Hibernation: Deeeeeeep sleeeeeeeep

POSTED 11 OCT 2003


1. Chillin' out

2. Cold trance or transplant?

3. Stroke of luck

4. Waking, meeting, sleeping, mating

The 13-lined ground squirrel is a hibernator that lives across much of North America. This critter forms a spherical shape to minimize heat loss.

Hibernating animals are practically frozen. How come they don't get hurt when they  warm up?

Scientific purists say the black bear is not a true hibernator, but it does enter a state of extremely slow metabolism and heart rate during the winter. Photo: Washington Department of Fish and Wildlife.


Cold comfort
Whether you want to imitate Snow White or simply long for a longer snooze, you've probably wondered about hibernation -- the state of almost suspended animation that bears, groundhogs and ground squirrels use to survive gruesome winters.

During hibernation ("torpor" in scientific argot), heartbeat and breathing both slow to a few percent of normal. Body temperature is only slightly above the surroundings, and brain activity nearly ceases. Because hibernators get their energy from body fat, they can skip meals.

Hibernation is a drastic measure to survive winter: At first glance you might think a hibernating animal is dead. But during periodic "arousals," which last a few hours or even a day, hibernators briefly emerge from torpor (for purposes unknown). Then, in spring, with their fat largely burned away, they start the business of eating, mating, and storing energy for next winter.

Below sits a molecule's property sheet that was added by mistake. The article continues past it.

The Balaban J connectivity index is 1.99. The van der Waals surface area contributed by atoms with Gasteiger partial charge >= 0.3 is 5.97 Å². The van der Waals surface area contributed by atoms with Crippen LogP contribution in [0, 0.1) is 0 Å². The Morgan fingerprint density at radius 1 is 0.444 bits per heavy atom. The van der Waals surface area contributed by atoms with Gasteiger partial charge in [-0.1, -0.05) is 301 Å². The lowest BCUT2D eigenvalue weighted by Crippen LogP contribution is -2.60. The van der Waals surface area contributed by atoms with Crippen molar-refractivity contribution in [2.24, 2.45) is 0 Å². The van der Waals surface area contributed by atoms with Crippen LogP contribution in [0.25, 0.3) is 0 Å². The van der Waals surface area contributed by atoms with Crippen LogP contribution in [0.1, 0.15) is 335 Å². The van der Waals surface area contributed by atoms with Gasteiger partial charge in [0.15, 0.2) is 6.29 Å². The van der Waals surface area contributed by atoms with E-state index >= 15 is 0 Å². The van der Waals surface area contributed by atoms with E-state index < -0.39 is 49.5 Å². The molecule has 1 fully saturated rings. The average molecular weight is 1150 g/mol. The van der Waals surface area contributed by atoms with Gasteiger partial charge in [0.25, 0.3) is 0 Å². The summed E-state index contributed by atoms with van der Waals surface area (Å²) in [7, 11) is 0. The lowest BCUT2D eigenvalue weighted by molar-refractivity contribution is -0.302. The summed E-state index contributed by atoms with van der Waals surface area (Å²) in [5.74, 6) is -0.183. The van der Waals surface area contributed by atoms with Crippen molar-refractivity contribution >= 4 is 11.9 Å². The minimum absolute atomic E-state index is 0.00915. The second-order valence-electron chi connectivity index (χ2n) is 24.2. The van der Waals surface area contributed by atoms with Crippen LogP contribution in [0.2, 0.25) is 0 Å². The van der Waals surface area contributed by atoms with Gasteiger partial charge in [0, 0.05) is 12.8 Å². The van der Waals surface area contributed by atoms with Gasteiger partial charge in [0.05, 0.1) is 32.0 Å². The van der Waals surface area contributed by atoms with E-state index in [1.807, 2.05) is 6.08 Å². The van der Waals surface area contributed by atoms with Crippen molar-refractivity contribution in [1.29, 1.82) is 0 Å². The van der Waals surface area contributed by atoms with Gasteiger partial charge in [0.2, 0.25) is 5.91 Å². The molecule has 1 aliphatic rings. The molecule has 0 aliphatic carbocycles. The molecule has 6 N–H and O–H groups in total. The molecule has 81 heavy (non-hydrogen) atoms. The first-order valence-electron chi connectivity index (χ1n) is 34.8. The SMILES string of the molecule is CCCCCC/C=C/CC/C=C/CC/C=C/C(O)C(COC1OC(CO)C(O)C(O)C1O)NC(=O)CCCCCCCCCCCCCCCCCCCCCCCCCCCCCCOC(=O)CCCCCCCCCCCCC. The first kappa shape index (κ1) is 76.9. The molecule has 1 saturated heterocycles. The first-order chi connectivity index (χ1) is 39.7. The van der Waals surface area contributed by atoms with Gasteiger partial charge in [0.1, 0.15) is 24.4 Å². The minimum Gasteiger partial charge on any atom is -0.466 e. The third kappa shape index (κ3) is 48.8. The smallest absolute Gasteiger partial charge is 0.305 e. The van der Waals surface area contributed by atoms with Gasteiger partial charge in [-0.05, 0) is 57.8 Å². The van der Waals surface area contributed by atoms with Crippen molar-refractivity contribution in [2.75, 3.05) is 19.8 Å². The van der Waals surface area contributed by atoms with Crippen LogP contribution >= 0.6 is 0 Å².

squirrel curled up asleep in the palm of a human hand

Although hibernation is sometimes called "sleep," the conditions are different in terms of heart rate, duration, body temperature and brain activity. Plus, most mammals need to snooze more than once a year....

We Why Filers sure do...

All things considered, unless you have a furious fervor for freezing temperatures (think skiers, skaters and ice-cream makers), spending the winter in an insensate sphere sounds like a decent lifestyle to us....

Getting started
Plenty of questions remain about the biology of hibernation. What, for example, triggers torpor in the first place? "There's great diversity in the hibernating world," says Hannah Carey, a professor of comparative biosciences at the University of Wisconsin-Madison School of Veterinary Medicine. Hamsters and some others, she says, respond to cues from temperature, light and food. To induce hibernation, you just cover the grub dish and stash the animal in the cold and dark.

black bear's head and shoulders standing up above green brush and ferns In contrast, the hibernator that Carey studies, the 13-lined ground squirrel, features an onboard clock. Even if the food dish is full, the cage is lighted for half the day, and the thermostat is stuck at 70 degrees Fahrenheit, the little mammal starts to look kinda droopy in late August or early September, she says. "If they have ... gained a lot of fat, they get sluggish and act like they want to hibernate." Lab animals can't dig a burrow, but when Carey eases them into a cold, dark cage with lots of nesting material, they are "happy as clams, they can finally do what they want."

Before we move on, let's deal with some quibbles on lingo. Some scientific purists say bears don't hibernate, because their body temperature doesn't fall below 20 degrees Celsius. Bears get torpid enough to pass the stringent scientific standards here at The Why Files, but we feel obligated to draw the line somewhere, and we'll draw it at reptiles. While some snakes and lizards do go dormant in winter, their physiology is different from mammals, so we'll have to leave the reptiles out in the cold.

What does hibernation have to do with organ transplants?

 

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